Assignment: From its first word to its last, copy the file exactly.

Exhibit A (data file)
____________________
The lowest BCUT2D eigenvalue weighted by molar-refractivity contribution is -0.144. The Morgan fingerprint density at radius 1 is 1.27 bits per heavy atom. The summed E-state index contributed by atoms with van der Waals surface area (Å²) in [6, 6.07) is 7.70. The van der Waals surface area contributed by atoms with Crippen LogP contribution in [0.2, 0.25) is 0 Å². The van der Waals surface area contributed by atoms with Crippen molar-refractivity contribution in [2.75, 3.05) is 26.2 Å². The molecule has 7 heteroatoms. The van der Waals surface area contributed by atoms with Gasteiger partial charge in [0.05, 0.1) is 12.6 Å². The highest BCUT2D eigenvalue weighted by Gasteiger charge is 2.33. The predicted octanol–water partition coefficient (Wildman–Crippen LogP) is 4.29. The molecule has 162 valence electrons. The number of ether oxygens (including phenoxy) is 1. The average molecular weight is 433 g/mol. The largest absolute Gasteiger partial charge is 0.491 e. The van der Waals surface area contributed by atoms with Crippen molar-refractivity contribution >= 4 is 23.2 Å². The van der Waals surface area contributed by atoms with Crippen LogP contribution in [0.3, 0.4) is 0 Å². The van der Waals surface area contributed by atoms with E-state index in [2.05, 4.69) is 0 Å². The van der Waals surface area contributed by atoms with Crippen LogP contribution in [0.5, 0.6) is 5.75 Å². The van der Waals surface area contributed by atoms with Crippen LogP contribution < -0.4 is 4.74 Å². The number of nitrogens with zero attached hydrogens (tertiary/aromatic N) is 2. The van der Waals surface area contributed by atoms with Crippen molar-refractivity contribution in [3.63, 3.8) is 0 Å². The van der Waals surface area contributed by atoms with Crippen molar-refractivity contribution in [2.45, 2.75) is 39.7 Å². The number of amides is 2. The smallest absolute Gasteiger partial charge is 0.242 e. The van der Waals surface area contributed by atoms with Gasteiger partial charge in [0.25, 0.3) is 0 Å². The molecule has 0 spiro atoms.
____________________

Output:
The lowest BCUT2D eigenvalue weighted by molar-refractivity contribution is -0.144. The Morgan fingerprint density at radius 1 is 1.27 bits per heavy atom. The summed E-state index contributed by atoms with van der Waals surface area (Å²) in [6, 6.07) is 7.70. The van der Waals surface area contributed by atoms with Crippen LogP contribution in [0.2, 0.25) is 0 Å². The van der Waals surface area contributed by atoms with Crippen molar-refractivity contribution in [2.75, 3.05) is 26.2 Å². The molecule has 7 heteroatoms. The van der Waals surface area contributed by atoms with Gasteiger partial charge in [0.05, 0.1) is 12.6 Å². The highest BCUT2D eigenvalue weighted by Gasteiger charge is 2.33. The predicted octanol–water partition coefficient (Wildman–Crippen LogP) is 4.29. The molecule has 162 valence electrons. The number of ether oxygens (including phenoxy) is 1. The average molecular weight is 433 g/mol. The largest absolute Gasteiger partial charge is 0.491 e. The van der Waals surface area contributed by atoms with Crippen molar-refractivity contribution >= 4 is 23.2 Å². The van der Waals surface area contributed by atoms with Crippen LogP contribution in [0.3, 0.4) is 0 Å². The van der Waals surface area contributed by atoms with E-state index in [2.05, 4.69) is 0 Å². The van der Waals surface area contributed by atoms with Crippen LogP contribution in [0.5, 0.6) is 5.75 Å². The van der Waals surface area contributed by atoms with Crippen LogP contribution < -0.4 is 4.74 Å². The number of nitrogens with zero attached hydrogens (tertiary/aromatic N) is 2. The van der Waals surface area contributed by atoms with Crippen molar-refractivity contribution in [3.63, 3.8) is 0 Å². The van der Waals surface area contributed by atoms with Crippen molar-refractivity contribution in [2.45, 2.75) is 39.7 Å². The number of amides is 2. The smallest absolute Gasteiger partial charge is 0.242 e. The van der Waals surface area contributed by atoms with Gasteiger partial charge in [0.25, 0.3) is 0 Å². The molecule has 0 spiro atoms.